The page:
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Averroism was a philosophical trend among scholastics in the late 1200s based on AverroŽs interpretations of Aristotle.

The main ideas of averroism (founded in AverroŽs commentaries to Aristoteles) was:

  • that the world was eternal
  • the soul was divided in two parts, one individual part and one divine part
  • that the individual soul was not eternal and
  • that all humans at the basic level shared one and the same divine soul, also known as monopsychism
  • the resurrection of the dead is not possible (BoŽthius)

This standpoint resulted in averroism being banned twice, first in 1270 and then again in 1277, this time by the bishop Etienne Tempier[?] of the catholic church. Tempier specified 219 different unacceptable averroist theses. To resolve the problem, Sigerus of Brabant tried to claim that there existed a "double truth": one factual or "hard truth" which is reached by science and philosophy, and one "religious truth" reach through religion. This idea had not originated in AverroŽs.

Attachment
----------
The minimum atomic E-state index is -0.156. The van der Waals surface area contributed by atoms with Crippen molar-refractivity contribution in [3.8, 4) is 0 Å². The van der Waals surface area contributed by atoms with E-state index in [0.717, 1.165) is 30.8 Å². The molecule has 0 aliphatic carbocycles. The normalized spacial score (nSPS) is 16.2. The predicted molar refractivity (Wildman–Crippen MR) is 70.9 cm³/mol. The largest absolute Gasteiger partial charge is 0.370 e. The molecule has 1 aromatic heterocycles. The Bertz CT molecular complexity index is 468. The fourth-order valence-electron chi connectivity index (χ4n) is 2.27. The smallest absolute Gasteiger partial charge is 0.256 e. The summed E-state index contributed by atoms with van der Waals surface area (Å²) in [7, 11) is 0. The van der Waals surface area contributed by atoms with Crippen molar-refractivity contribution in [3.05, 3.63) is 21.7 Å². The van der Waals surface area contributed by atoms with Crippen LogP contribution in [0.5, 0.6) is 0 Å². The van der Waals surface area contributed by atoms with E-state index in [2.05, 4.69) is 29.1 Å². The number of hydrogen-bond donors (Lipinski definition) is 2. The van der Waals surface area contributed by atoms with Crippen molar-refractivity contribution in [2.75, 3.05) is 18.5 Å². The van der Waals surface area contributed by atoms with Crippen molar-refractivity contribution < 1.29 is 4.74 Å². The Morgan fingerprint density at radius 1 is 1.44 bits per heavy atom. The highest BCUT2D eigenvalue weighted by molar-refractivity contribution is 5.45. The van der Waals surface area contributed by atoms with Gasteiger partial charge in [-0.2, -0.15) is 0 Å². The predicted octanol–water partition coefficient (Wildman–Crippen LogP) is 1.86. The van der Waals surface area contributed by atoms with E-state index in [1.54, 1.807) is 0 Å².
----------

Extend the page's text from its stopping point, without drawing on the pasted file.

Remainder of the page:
The later philosophical concept of averroism was the idea that the philosophical and religious worlds are separate entities. However, upon scrutinizing the 219 theses condemned by Tempier, it was obvious that not many of them originated in AverroŽs, so for a while other terms were commonly used to refer to the actual philosophical movement started by Sigerus and BoŽthius: Radical Aristotelianism or Heterodox Aristotelianism are other words used for this movement, but nowadays most call it averroism anyway.

Thomas Aquinas specifically attacked the doctrine of monopsychism in his book De unitate intellectus contra Averroistas. In this context, the word averroism is used correctly.

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